China has banned its airlines from paying the tax on carbon dioxide emissions imposed by the European Union.
From 1 January 2012, levies are being charged on flights in EU airspace based on their carbon emissions under the EU's Emissions Trading Scheme (ETS).
In a statement on China's central government website, the State Council says airlines would need express approval to join the ETS, which aims to combat global warming.
The council decree also says airlines must not increase their fares or add new charges for the scheme.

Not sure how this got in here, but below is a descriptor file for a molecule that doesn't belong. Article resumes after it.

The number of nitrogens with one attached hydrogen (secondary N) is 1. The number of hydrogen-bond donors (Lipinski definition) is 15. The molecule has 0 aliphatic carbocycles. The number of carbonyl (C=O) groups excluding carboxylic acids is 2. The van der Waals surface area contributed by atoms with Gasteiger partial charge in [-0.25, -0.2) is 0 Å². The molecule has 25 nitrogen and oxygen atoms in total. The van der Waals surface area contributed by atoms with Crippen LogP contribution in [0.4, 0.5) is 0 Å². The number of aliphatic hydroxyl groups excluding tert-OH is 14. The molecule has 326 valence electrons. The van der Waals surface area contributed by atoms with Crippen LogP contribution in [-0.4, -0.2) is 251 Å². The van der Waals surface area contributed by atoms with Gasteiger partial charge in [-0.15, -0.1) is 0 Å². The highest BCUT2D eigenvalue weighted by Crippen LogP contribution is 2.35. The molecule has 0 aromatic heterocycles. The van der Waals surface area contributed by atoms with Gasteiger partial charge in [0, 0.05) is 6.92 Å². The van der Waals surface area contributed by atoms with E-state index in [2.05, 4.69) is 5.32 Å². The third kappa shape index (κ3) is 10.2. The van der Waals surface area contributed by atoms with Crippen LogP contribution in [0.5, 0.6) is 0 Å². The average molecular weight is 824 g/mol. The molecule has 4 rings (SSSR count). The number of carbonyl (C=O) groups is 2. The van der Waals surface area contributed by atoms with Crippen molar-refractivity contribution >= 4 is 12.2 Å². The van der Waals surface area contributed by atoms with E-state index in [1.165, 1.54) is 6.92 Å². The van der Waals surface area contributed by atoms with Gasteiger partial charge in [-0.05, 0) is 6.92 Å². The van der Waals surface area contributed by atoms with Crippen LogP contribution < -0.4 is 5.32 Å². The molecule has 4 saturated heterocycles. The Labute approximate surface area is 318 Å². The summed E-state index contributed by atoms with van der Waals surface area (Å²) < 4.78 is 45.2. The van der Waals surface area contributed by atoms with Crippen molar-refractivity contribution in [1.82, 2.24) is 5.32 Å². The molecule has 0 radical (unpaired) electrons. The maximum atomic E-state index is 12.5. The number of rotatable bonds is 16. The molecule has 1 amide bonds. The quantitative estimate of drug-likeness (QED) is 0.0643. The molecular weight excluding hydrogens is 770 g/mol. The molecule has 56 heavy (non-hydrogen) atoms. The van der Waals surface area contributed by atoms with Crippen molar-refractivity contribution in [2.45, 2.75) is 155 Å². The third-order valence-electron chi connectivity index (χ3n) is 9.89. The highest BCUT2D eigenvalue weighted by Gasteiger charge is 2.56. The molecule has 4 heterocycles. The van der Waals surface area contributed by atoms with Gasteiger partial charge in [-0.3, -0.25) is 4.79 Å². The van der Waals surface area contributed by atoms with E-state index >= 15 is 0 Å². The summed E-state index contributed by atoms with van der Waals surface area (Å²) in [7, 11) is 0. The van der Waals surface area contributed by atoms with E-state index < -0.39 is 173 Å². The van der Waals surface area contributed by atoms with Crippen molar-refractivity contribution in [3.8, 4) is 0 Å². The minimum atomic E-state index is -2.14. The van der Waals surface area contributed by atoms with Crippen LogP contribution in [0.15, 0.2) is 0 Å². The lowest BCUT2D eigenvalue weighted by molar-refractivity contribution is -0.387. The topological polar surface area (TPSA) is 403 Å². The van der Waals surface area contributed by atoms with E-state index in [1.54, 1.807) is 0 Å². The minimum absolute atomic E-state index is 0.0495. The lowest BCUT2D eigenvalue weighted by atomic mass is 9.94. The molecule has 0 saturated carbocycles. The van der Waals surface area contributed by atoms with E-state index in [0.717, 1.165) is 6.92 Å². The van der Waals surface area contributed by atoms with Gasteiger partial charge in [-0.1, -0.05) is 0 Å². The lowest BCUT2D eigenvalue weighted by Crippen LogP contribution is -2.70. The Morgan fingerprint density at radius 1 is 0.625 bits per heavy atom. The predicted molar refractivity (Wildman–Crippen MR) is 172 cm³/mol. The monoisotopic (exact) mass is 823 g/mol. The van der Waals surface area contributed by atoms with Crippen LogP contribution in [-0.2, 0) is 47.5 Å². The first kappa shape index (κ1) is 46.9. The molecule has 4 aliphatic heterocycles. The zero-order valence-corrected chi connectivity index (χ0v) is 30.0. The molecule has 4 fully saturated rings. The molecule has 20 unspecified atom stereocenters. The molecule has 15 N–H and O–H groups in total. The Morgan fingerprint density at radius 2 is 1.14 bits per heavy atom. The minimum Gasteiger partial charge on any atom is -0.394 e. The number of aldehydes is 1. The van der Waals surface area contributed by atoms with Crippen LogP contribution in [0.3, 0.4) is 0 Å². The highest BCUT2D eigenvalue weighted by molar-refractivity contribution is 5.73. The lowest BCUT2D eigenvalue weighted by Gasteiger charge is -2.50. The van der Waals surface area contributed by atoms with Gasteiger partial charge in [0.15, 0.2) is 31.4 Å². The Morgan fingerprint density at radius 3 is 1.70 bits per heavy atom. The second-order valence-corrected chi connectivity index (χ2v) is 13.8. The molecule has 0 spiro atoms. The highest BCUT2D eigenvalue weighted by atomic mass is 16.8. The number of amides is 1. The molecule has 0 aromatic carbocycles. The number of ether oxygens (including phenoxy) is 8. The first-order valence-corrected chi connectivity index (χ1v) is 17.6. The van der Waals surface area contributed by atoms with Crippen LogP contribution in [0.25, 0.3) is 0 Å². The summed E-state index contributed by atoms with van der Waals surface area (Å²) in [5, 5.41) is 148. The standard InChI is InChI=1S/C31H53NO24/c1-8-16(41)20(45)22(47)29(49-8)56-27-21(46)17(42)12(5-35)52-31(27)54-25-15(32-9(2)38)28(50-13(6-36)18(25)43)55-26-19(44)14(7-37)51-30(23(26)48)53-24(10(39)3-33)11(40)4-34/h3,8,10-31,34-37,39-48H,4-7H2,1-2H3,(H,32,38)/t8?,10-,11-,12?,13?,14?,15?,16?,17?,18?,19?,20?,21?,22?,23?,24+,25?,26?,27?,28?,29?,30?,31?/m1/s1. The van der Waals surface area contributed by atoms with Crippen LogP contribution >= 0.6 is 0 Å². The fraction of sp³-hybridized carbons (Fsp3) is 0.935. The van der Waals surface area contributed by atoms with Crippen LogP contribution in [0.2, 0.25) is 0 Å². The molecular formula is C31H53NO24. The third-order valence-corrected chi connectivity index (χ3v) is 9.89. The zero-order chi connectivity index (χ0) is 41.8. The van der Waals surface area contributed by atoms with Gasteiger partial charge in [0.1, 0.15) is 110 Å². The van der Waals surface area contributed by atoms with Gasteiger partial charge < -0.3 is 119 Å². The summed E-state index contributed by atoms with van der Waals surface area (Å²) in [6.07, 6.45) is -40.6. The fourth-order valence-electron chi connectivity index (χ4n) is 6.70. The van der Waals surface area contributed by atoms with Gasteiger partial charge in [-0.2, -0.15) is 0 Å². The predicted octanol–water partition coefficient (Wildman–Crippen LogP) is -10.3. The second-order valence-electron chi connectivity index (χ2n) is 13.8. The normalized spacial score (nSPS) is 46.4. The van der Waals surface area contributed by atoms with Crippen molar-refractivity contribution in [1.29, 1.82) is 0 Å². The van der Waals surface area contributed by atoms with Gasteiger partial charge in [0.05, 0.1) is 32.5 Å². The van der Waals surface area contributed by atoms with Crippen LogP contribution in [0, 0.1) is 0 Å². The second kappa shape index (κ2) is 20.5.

The BBC reports that the official ban comes just weeks after the China Air Transport Association said its members did not support the scheme, which China claims could cost its airlines $US124 million in extra annual costs.
The EU estimates the tax will raise air fares by between 2 and 12 euros per passenger.
The EU ETS has also come in for criticism from other countries, including the US and Canada.